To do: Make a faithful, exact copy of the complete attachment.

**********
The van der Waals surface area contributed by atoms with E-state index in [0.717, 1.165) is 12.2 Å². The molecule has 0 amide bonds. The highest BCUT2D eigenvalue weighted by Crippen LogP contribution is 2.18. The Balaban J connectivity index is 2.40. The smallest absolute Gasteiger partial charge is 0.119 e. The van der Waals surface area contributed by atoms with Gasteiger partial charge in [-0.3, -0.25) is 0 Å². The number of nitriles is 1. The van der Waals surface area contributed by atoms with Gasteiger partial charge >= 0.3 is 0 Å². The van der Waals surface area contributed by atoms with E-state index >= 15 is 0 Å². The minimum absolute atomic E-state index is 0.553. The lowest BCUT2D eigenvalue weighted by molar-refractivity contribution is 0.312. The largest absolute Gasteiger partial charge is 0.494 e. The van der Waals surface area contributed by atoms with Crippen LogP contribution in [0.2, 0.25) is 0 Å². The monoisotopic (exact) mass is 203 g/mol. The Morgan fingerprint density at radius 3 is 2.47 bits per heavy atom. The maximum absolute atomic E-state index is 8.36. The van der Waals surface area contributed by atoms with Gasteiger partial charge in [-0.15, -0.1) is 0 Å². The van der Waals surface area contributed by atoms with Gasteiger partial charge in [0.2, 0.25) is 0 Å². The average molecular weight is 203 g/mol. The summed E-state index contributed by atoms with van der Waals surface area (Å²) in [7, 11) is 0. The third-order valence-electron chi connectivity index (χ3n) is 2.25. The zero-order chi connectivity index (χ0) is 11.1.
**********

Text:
The van der Waals surface area contributed by atoms with E-state index in [0.717, 1.165) is 12.2 Å². The molecule has 0 amide bonds. The highest BCUT2D eigenvalue weighted by Crippen LogP contribution is 2.18. The Balaban J connectivity index is 2.40. The smallest absolute Gasteiger partial charge is 0.119 e. The van der Waals surface area contributed by atoms with Gasteiger partial charge in [-0.3, -0.25) is 0 Å². The number of nitriles is 1. The van der Waals surface area contributed by atoms with Gasteiger partial charge >= 0.3 is 0 Å². The van der Waals surface area contributed by atoms with E-state index >= 15 is 0 Å². The minimum absolute atomic E-state index is 0.553. The lowest BCUT2D eigenvalue weighted by molar-refractivity contribution is 0.312. The largest absolute Gasteiger partial charge is 0.494 e. The van der Waals surface area contributed by atoms with Crippen LogP contribution in [0.2, 0.25) is 0 Å². The monoisotopic (exact) mass is 203 g/mol. The Morgan fingerprint density at radius 3 is 2.47 bits per heavy atom. The maximum absolute atomic E-state index is 8.36. The van der Waals surface area contributed by atoms with Gasteiger partial charge in [-0.15, -0.1) is 0 Å². The van der Waals surface area contributed by atoms with Gasteiger partial charge in [0.2, 0.25) is 0 Å². The average molecular weight is 203 g/mol. The summed E-state index contributed by atoms with van der Waals surface area (Å²) in [7, 11) is 0. The third-order valence-electron chi connectivity index (χ3n) is 2.25. The zero-order chi connectivity index (χ0) is 11.1.